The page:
Showing posts with label Money. Show all posts
Showing posts with label Money. Show all posts

Feb 20, 2015

Send Money in Gmail

If you are in the US or UK, you can exchange money with friends and family quickly and safely using Google Wallet. You can also do this directly from Gmail.

If it is your first time sending, receiving, or requesting money, you may need to verify your identity. Once you verify your identity, any money someone sends to you will automatically go into your Wallet Balance.

Receiving money, and transferring it to your bank account, is always free no matter which payment source the sender uses.
Sending money is also free using a bank account or debit card, but has a 2.9% fee if you use a credit card. Most transactions are completed within 2 business days or less.

Dec 7, 2013

Getting Off Scot Free

Many think these words have some vague reference to Scottish people. It actually does not. In the thirteenth century, scot was the word for money you would pay at a tavern for food and drinks. It was also used when they passed the hat to pay an entertainer.

Later, it came to mean a local tax that paid the sheriff’s expenses. To go scot-free literally meant to be exempted from paying this tax.

Sep 27, 2011

Feb 5, 2011

Money Fact

If we spent a dollar a second, it would take more than 31,000 years to spend a trillion dollars. A trillion $10 bills, if they were taped end to end, would wrap around the globe more than 380 times. In 2010, the U.S. government issued almost as much new debt as the rest of the governments of the world combined. The latest budget anticipates $5.08 trillion in deficits over the next 5 years.

Jan 14, 2011

Cost of Money

As of 2009, it costs the government 1.62 cents to produce a copper plated zinc penny (up from .008 cents in 2001), 6.03 cents to produce a nickel, 5.65 cents to produce a dime, 11.31 cents to produce a quarter, 30.4 cents to make the 'gold' (manganese/brass)dollar, and 6.4 cents to make a dollar bill.

In 2008 a bill was introduced known as the Coin Modernization and Taxpayer Savings Act of 2008. This bill had proposed changing the composition of the cent to steel, although it would be treated to impart a copper color. The bill would have also provided the Secretary of the Treasury with authority to change the metallic content of the five cent coin. This bill was passed in the House, but never voted on in the Senate.

The 2011 Budget revives the issue and expands the scope to include the dime, quarter, and half dollar, in addition to the penny and nickel. The Department of the Treasury will have authorization to approve alternative weights and compositions for any of these five denominations. It hasn't passed yet, but a penny saved. . .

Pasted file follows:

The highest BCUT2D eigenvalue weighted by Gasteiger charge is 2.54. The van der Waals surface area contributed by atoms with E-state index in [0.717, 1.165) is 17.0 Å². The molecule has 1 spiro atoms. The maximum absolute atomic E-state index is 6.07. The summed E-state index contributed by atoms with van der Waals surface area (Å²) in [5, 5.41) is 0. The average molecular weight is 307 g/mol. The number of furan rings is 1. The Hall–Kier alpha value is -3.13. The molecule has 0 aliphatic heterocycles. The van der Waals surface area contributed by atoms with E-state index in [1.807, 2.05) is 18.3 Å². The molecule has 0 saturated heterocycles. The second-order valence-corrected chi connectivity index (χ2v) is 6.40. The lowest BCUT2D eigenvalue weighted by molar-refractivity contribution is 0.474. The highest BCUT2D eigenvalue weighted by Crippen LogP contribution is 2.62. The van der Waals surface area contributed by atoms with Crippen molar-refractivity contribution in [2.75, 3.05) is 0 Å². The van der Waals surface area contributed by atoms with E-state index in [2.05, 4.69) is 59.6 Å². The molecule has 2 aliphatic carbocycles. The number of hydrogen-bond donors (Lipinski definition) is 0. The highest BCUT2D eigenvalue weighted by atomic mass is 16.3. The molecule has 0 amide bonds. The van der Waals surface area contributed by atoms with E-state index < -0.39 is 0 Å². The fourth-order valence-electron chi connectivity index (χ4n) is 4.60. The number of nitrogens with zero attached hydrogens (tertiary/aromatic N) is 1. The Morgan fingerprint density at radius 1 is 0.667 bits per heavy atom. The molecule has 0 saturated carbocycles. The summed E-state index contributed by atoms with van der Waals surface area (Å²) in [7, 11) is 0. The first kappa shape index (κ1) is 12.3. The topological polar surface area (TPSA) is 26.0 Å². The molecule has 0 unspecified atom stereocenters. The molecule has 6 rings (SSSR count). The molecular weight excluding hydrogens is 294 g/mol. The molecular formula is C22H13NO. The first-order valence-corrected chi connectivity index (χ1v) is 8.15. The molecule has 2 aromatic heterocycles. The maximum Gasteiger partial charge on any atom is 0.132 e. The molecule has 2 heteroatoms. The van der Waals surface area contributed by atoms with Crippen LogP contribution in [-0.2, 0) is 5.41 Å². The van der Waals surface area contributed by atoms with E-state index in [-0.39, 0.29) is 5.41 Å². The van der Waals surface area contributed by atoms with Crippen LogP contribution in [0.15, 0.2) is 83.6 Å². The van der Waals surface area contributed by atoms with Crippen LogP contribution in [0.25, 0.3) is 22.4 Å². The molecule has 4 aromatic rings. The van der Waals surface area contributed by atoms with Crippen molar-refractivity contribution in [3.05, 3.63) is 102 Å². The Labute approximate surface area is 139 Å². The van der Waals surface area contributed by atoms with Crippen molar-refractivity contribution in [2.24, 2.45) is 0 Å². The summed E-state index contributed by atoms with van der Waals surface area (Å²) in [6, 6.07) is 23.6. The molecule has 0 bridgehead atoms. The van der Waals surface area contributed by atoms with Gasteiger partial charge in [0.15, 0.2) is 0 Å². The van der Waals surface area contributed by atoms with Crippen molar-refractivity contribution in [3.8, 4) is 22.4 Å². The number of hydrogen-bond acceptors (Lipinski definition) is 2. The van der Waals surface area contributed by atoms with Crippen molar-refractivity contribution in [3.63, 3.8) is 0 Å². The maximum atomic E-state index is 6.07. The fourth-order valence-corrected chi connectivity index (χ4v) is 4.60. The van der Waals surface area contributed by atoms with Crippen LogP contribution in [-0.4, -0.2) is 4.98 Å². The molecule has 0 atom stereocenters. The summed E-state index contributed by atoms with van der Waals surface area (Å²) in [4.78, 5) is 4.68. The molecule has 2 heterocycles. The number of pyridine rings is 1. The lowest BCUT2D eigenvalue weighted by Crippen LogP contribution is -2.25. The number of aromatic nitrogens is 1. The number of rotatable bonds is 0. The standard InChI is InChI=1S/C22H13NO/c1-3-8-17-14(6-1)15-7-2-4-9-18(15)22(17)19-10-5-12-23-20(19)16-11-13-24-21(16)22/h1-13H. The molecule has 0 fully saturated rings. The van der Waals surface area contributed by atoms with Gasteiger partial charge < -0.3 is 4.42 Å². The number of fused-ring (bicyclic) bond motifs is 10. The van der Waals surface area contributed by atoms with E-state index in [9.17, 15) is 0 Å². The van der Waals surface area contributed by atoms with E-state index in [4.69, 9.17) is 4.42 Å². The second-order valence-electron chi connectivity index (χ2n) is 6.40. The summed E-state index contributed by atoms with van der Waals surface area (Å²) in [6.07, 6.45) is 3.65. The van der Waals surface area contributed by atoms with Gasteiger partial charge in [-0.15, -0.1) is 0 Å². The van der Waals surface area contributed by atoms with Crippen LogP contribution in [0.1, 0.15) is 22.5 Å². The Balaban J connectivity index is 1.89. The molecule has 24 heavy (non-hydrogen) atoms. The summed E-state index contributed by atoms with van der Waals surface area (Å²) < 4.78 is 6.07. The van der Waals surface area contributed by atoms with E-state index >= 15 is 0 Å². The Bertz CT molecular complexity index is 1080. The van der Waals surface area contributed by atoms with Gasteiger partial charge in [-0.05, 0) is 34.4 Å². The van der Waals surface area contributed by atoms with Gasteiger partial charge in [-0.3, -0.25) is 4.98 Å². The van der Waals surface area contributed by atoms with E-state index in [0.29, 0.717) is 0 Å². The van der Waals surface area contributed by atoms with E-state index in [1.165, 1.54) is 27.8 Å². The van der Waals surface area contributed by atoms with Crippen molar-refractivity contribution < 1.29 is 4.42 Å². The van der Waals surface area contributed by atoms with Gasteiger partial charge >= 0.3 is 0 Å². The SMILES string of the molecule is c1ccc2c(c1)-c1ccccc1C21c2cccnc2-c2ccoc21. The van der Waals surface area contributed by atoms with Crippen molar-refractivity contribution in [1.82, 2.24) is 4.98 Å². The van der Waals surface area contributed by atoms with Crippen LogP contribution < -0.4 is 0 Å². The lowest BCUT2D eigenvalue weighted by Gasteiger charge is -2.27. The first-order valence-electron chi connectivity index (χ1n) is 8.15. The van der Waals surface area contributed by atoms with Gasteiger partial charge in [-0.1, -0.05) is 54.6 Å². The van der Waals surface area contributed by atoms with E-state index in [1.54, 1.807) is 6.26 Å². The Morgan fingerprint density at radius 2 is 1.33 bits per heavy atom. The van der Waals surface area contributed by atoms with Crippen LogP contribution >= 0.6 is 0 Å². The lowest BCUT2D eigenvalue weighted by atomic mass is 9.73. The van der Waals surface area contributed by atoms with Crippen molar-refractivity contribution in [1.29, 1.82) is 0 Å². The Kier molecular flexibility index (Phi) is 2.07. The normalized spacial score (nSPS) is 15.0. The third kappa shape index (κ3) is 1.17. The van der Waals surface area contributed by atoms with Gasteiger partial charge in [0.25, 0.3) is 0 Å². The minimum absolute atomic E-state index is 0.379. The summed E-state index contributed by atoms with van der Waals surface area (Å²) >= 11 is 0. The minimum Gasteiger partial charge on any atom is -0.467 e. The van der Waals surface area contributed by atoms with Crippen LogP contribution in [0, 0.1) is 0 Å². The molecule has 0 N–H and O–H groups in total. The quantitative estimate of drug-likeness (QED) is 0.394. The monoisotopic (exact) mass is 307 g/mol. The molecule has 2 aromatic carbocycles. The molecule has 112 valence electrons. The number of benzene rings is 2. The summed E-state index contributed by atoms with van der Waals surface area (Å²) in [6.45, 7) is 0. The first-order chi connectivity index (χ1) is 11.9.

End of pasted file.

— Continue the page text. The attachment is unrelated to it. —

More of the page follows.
Sep 23, 2009

Dollar Coins

Did you ever wonder who the heck Sacagawea (sacka ja we a) was and what her babie's name was. The Shoshone woman, Sacagawea, a member of the Lewis and Clark Expedition, is shown on the coin carrying her son Jean Baptiste Charbonneau, who was later nicknamed Pomp. She was a slave girl, given to Toussaint Charbonneau, a French trader born in Montreal. She was six months pregnant when she joined the expedition.

The new 2009 Sacagawea dollar, along with the Presidential Dollar series, is one of the two current United States dollar coins.

The coins are made from pure copper with a manganese brass outer clad. Unlike most other coins in circulation, the outer alloy has a tendency to tarnish quite severely in circulation, resulting in a loss of the golden patina. The Mint suggests the uneven tarnishing effect gives the the coins an antique finish that accentuates the profile and adds depth to the depiction of Sacagawea and her child.

Four designs will be minted, each for one year from 2009 to 2012. The first Native American series coin was released in January 2009 and has a reverse that depicts a Native American woman sowing seeds of the Three Sisters, symbolizing the Indian tribes' contributions to agriculture. Like the Presidential Dollar, the year of issue, mint mark, and motto E Pluribus Unum have been moved to the edge of the coin to allow more room for the design.

Unlike the Presidential $1 coins from before 2009, "In God We Trust" will remain on the front and the vacant space on the edge lettering will be taken up by thirteen stars, symbolizing the Thirteen Colonies.

The chief stumbling-block to the success of the golden dollar is the continued presence of the $1 bill. The lesson demonstrated by the Susan B. Anthony, experience, and learned by all countries that have introduced a high-denomination coin since 1979, is that the equivalent paper note must be removed from circulation. The only country not to learn that lesson is the United States

Although the Sacagawea dollar is not widespread in the United States, it is very popular in Ecuador and other foreign countries that have made the US dollar their currency. An estimated 500 million coins, approximately half of those minted, are used in Ecuador, El Salvador, and other Latin American countries